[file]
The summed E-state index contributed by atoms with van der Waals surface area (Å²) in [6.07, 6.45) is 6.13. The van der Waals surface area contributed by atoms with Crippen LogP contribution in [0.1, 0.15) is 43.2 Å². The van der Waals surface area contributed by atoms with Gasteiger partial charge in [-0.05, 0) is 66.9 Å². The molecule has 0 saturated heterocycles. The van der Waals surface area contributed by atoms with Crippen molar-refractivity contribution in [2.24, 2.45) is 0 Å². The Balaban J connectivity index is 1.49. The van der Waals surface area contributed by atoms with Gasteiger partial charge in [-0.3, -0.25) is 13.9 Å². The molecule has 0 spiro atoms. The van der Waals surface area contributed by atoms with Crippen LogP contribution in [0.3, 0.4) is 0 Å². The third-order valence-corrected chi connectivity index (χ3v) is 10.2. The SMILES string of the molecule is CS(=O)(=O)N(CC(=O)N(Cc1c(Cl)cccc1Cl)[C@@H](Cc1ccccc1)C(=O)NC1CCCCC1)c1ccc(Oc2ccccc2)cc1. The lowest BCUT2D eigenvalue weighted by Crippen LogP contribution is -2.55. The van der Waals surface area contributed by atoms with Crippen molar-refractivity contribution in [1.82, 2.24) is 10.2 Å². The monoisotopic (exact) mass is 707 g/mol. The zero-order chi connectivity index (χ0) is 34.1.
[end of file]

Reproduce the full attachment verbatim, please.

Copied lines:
The summed E-state index contributed by atoms with van der Waals surface area (Å²) in [6.07, 6.45) is 6.13. The van der Waals surface area contributed by atoms with Crippen LogP contribution in [0.1, 0.15) is 43.2 Å². The van der Waals surface area contributed by atoms with Gasteiger partial charge in [-0.05, 0) is 66.9 Å². The molecule has 0 saturated heterocycles. The van der Waals surface area contributed by atoms with Crippen molar-refractivity contribution in [2.24, 2.45) is 0 Å². The Balaban J connectivity index is 1.49. The van der Waals surface area contributed by atoms with Gasteiger partial charge in [-0.3, -0.25) is 13.9 Å². The molecule has 0 spiro atoms. The van der Waals surface area contributed by atoms with Crippen LogP contribution in [0.3, 0.4) is 0 Å². The third-order valence-corrected chi connectivity index (χ3v) is 10.2. The SMILES string of the molecule is CS(=O)(=O)N(CC(=O)N(Cc1c(Cl)cccc1Cl)[C@@H](Cc1ccccc1)C(=O)NC1CCCCC1)c1ccc(Oc2ccccc2)cc1. The lowest BCUT2D eigenvalue weighted by Crippen LogP contribution is -2.55. The van der Waals surface area contributed by atoms with Crippen molar-refractivity contribution in [1.82, 2.24) is 10.2 Å². The monoisotopic (exact) mass is 707 g/mol. The zero-order chi connectivity index (χ0) is 34.1.